“Thou­sands of new PTSD and Agent Or­ange claims start­ing in 2010 over­whelmed an agency with a his­tory of poor plan­ning, chron­ic un­der­staff­ing, and a lack of train­ing,” said Glenn R. Bergmann, a part­ner at Bergmann & Moore, a former VA lit­ig­at­or who rep­res­ents vet­er­ans with VA dis­ab­il­ity-claim ap­peals.

The Scope of the Prob­lem

In his first years in of­fice, Obama’s VA was a dis­aster, as a flood of new claims over­whelmed an an­ti­quated pro­cess for hand­ling them. In 2009, there were about 423,000 claims at the VA, and the of­fi­cial back­log of claims that had been pending for more than four months sat near 150,470. By 2012, claims had ex­ploded to more than 883,000 — and 586,540 of those sat on the agency’s back­log list.

But in re­cent years, the ad­min­is­tra­tion has made pro­gress in get­ting vet­er­ans more timely an­swers. The back­log list was cut to more than 300,000 as of May 10. If the VA main­tains the cur­rent av­er­age monthly rate, the back­log could van­ish by mid-2015. That would meet Vet­er­ans Af­fairs Sec­ret­ary Eric Shin­seki’s 2010 pledge to elim­in­ate the back­log by the end of next year.

Crit­ics, however, say the shrink­ing back­log is something of a farce, the res­ult of an ad­min­is­trat­ive man­euver that has not de­livered res­ults for the vet­er­ans in the back­log, but has in­stead moved them in­to a dif­fer­ent wait­ing line. When tak­ing in­to con­sid­er­a­tion all VA claims, in­clud­ing those where the vet­er­ans died wait­ing for a de­cision, those stuck in ap­peals, and award ad­just­ments — of­ten adding a spouse or child — the VA’s in­vent­ory of claims is much high­er, still hov­er­ing just un­der a whop­ping 1.3 mil­lion. (By com­par­is­on when Obama took of­fice in Janu­ary 2009, the in­vent­ory of claims was about half that amount: 631,000.)

As of May 10, the VA’s num­ber of ap­pealed claims stood at 274,660, al­most 100,000 more than the 174,891 ap­peals in late 2009. Between 2012 and 2013, the num­ber of claims that ended up in ap­peal grew 5 per­cent, and between the end of 2013 and March 31, the num­ber of ap­peals kept rising 2.7 per­cent. Once in the ap­peals pro­cess, vet­er­ans can wait in limbo for an av­er­age of two and a half years.

Crit­ics con­tend that list is grow­ing be­cause, as the agency en­deavored to quickly work through the claims, it has made more er­rors.

The VA re­jects that charge, and says it ac­cur­ately pro­cesses 91 per­cent of all claims.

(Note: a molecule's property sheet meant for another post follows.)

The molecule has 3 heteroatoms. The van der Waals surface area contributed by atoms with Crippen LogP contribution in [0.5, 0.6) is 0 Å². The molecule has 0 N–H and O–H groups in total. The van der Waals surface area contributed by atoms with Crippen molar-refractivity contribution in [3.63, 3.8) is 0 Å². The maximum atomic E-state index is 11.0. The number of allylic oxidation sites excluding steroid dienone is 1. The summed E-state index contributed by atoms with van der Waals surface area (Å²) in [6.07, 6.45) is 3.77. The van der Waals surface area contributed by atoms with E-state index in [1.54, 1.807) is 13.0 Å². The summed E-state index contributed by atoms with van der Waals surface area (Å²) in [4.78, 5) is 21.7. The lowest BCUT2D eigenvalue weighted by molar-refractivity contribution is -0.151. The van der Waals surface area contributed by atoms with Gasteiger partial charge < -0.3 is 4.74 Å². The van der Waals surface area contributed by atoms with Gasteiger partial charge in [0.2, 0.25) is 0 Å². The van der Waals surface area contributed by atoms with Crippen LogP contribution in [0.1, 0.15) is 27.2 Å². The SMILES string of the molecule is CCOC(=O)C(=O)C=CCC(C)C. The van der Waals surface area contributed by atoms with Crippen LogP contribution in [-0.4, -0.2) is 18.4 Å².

But the Of­fice of the In­spect­or Gen­er­al for the Vet­er­ans Af­fairs De­part­ment has is­sued sev­er­al re­ports since 2009 that say VA re­gion­al of­fices where claims are pro­cessed need to im­prove policy guid­ance, over­sight, man­age­ment, train­ing, and su­per­vis­ory re­view to im­prove the timeli­ness and ac­cur­acy of dis­ab­il­ity claims pro­cessing.

Find­ings in the OIG re­ports are damning. For ex­ample, in 2013 the OIG in­spec­ted 20 field of­fices it had pre­vi­ously in­spec­ted, and 17 con­tin­ued to be non­com­pli­ant with Vet­er­ans Be­ne­fits Ad­min­is­tra­tion policies. In Decem­ber, the OIG re­por­ted to Con­gress that it found er­rors in 29 per­cent of the trau­mat­ic brain-in­jury claims and 49 per­cent of the claims for a full dis­ab­il­ity rat­ing. But the OIG does hedge its cri­ti­cisms, ac­know­ledging in some of its 2013 field re­ports that it “sampled claims re­lated to spe­cif­ic con­di­tions that we con­sider at high­er risk of pro­cessing er­rors,” and so the er­rors it iden­ti­fies “do not rep­res­ent … the over­all pro­cessing ac­cur­acy rate” at a spe­cif­ic field of­fice.

But vet­er­ans groups con­tend it’s even worse.

“We’ve gone back, and I would say some­where in the neigh­bor­hood of 40 per­cent to 50 per­cent of the cases we found either con­flicts or er­rors as far as the way they were de­veloped or just in­ac­cur­ately rat­ing claims,” said Zachary Hearn, the deputy dir­ect­or of be­ne­fits for the Le­gion, which rep­res­ents hun­dreds of thou­sands of vet­er­ans’ claims cases.

The Hu­man Cost of Fail­ure

Whatever the back­log’s size, it isn’t a list of num­bers. It’s a line of former sol­diers wait­ing for a ver­dict from the VA on wheth­er they will get help.

Jason Ay­ala was stuck in that line for nearly two years. The 31-year-old Ir­aq War vet­er­an served two tours with the Army. After his tours, he says he suffered from head­aches, neck and back pain, as well as PTSD — a res­ult of time spent un­der con­stant gun­fire and at risk of im­pro­vised ex­plos­ive devices.

But when he came to the VA for help, Ay­ala says he gave up the first time he tried, and only suc­ceeded after he re­turned from his second tour.

“I star­ted the pro­cess, you know; I went in there, and you’re just sit­ting there.”¦ All of the sud­den you feel like you’re be­ing cat­egor­ized as someone who is com­plain­ing or whin­ing,” Ay­ala said. “It just wasn’t right. I did my time, I did my ser­vice.”

Com­ing next: Who Broke the VA?